The Ideal Time To
Try For Baby Number 2
If you’re a proud parent of one and you’re thinking of going back for a second child, there’s a good chance you’ve been doing a few maths equations recently. It may go something like this: “If we conceive in February, the baby will be born in November -- too close to Christmas. But if we wait for the baby to be born in the new year, there will be three years' gap between our kids, and that’s too long…”
The fact is, there is no “perfect” age gap between children. There are benefits and drawbacks for having kids close together just as there are pros and cons for leaving a longer period of time between babies. Perhaps that’s why, if you ask a mothers' group for their opinion on the ideal age gap between children, you’ll likely hear a few different opinions. A range of factors are at play -- from personal experiences and upbringing, to career and life stage -- which paves the way for a range of opinions.
For instance, the age of the parents can be a factor. Mums aged in their 30s have less time on their side than mothers in their 20s due to potentially decreasing fertility, so they may decide to have children closer together out of necessity.
It’s a consideration that clearly strikes a chord with parents, which is why experts have invested some time and energy into the issue. Warren Cann, a psychologist and the executive director of the Parenting Research Centre in Melbourne, says there is research suggesting an ideal gap.
The ideal age gap
“Studies have shown that waiting 18 to 23 months after the birth of your last child before conceiving is ideal,” he says. This means your first child will be around three to three-and-a-half years old when your second child is born.
The reasoning behind this age gap is health-related, Cann says.
“There can be health complications for both mother and baby where the interval between birth and conception is very short, and also when it is very long -- five years or more,” he explains.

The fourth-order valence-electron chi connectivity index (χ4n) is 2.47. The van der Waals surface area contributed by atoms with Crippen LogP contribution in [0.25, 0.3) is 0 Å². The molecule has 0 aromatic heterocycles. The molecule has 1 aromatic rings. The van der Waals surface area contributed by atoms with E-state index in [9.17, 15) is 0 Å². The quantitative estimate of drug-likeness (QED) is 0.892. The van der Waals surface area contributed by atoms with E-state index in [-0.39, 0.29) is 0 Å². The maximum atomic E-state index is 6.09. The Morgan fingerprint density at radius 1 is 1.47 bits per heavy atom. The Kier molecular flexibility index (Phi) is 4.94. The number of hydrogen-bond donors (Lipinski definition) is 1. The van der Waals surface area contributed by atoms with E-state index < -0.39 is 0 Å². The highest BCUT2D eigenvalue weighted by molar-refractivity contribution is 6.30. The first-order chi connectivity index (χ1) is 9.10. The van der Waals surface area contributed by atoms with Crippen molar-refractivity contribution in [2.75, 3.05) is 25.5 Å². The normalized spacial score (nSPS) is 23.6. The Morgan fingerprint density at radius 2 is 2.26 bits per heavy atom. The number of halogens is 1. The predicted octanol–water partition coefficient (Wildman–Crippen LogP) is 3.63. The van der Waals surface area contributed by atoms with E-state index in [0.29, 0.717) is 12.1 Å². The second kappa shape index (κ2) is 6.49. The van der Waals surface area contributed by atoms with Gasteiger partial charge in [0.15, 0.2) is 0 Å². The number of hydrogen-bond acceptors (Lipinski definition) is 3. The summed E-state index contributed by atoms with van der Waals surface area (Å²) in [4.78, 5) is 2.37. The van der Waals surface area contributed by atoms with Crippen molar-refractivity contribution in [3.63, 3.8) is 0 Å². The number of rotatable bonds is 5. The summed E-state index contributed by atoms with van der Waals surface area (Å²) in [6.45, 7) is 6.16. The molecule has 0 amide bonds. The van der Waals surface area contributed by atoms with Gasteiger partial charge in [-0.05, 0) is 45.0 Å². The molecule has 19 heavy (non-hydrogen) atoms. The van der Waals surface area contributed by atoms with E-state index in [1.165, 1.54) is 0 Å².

“What we don’t know is whether or not that is because of the physical impact of having a baby, or if it is more caused by the social problems, like stress or poverty.”
The research behind this line of thinking is compelling: A Columbia University study (which looked at over 660,000 siblings born in California between 1992 and 2002 and was published in the Journal of the American Medical Association) found that mums who didn’t wait at least 18 months until after delivery to conceive again were more likely to have a premature or low birth-weight baby.
When a baby was conceived less than six months after parents welcome their first bundle of joy, these outcomes jumped as high as 40-60 per cent!
Meanwhile, Brisbane-based psychologist Larne Wellington says a two to three-year age gap is ideal, “based on the argument that it's important for a child to develop a secure attachment with the primary caregiver before introducing another child,” she tells Body and Soul.
Final thought: If you’re in the fortunate position to plan the age gap between your kids without fretting about fertility, then count your blessings and attempt to conceive based on your own personal situation. Regardless of what the research says, the best time to plan on adding to your family is when you feel you can cope with what you have now, plus the demands of a new baby -- and not a second earlier.